The Lord spoke to Moses, saying, “Speak to Aaron and his sons, saying, Thus you shall bless the people of Israel: you shall say to them,
The Lord bless you and keep you;
the Lord make his face to shine upon you and be gracious to you;
the Lord lift up his countenance upon you and give you peace.
So shall they put my name upon the people of Israel, and I will bless them.” (Num. 6:22–27, emphasis added)
This blessing indicated that God’s wrath was appeased, sin was forgiven, the covenant was intact, he would go with them, and they could go in his peace. It was not simply a prayer, but also an announcement of grace bestowed. That is why it is called a blessing.
In the benediction, the minister of the gospel places the name of God on his people in blessing. It is not simply a prayer, or the way to end a final prayer. It is a distinct action, separate from the final prayer, in which the forgiveness of sins is declared, the continued favor of and acceptance by God is announced (“the grace principle”), and the “Immanuel principle” of the covenant is pronounced as still in effect: “I will be a God to you, and you will be my people.”
This Immanuel principle is secured by the sacrifice and obedience of our Savior and is announced in the gospel to our faith. Therefore, it is fitting that it be pronounced at the end of a gospel service. It gives an assurance of the grace and pardon that belongs to the gospel received by a true and sincere faith in Jesus Christ. The people of God may receive this assurance as they look up to the minister announcing the blessing, and they receive it by faith, as if from the mouth of Jesus himself.
This means that the service closes with a ministerial pronouncement on behalf of God. God is the one speaking. The priest is not the minister, but first of all Jesus Christ who is our high priest. The minister is just a functionary, transmitting words that are themselves authorized and empowered by Christ. The words speak of God’s bestowing of his grace and the benefits of the gospel.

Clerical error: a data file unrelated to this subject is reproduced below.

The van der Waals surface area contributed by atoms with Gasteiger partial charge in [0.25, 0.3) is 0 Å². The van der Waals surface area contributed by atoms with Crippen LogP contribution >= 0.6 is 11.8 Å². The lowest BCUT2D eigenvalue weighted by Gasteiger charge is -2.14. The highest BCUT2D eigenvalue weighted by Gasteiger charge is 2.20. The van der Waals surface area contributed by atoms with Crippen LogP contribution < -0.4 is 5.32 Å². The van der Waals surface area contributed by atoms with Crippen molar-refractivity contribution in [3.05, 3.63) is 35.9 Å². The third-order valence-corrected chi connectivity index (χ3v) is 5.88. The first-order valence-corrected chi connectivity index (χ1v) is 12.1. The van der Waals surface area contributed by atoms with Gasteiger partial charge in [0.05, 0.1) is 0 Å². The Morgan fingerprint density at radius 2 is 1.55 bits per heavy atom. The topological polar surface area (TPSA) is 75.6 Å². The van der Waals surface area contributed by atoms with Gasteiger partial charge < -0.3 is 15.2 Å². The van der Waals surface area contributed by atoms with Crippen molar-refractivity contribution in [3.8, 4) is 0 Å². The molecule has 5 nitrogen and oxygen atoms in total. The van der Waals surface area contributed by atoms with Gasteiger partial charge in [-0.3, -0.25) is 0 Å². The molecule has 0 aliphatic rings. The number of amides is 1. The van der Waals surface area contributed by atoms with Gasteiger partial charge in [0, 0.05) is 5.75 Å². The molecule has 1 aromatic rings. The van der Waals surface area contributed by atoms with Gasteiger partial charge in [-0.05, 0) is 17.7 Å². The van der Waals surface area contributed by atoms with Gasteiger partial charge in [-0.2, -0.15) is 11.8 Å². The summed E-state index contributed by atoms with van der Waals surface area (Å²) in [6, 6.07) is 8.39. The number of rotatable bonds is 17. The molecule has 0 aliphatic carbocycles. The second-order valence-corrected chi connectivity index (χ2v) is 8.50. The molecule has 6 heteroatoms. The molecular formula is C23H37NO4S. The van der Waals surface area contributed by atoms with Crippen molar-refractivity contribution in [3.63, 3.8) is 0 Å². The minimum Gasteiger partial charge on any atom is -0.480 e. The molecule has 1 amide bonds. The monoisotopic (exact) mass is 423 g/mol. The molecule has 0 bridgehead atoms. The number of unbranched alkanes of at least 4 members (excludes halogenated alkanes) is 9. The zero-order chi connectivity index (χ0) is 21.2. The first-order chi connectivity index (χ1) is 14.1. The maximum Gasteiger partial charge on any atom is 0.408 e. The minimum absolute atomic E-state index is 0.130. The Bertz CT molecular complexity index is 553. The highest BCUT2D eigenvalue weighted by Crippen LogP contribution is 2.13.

The people act as their own priests, in the universal priesthood of the believer. When the blessing is pronounced upon them, the congregants are to be assured, both as an aggregate and as individuals, that God, in Christ, secured their salvation, and that by their faith in Christ they really possess those blessings that God promised to impart to them in their salvation. They, the members of the congregation, look up and by faith exercise their office of the priesthood of all believers in taking to themselves the promise, comfort, and assurance of those words.
Therefore, they may be confident that God goes with them. He assures them that as he was present in the service of worship, his continued saving, keeping, and sanctifying presence will be with them as they depart. They are his. His name is upon them. Not only in baptism has he once for all put his name on them, but in this continued expression of grace he makes this promise once again.
We are not our own, but we are his. We live in his blessing and keeping and delighting in us in our union with our Savior, Jesus Christ the Lord. He presents us with his favor, his preserving grace, the smile of his delight, and the warmth of his love. In that blessing, we go to the labors of the weekdays before us. We do not leave the presence of the Lord behind, nor cease to be numbered among his assembly.
And so, when we depart, we are to go with the assurance that Moses sought from the Lord. We seek to know that the Lord is with and among his church in a vital and saving communion. The final blessing is a word from God’s throne that is anchored in the ever-living presence of the Mediator, who secures us there in the heavenlies. The blessing at the end of the service is an assurance from heaven that comes to us here and now that the life and blessing from the throne of grace in heaven is ours today in our daily labors.
Jesus, by the Spirit, comes with the Father and abides with us as we go from where we are gathered together in worship to depart and go out into the world where we serve in our individual callings, walking with God.
The author was pastor of Calvary OPC in Glenside, Pa. from 1981–1994 and Nashua OPC in Pulaski, Pa. from 1998–2014. He quotes the ESV. Reprinted from New Horizons, June 2009.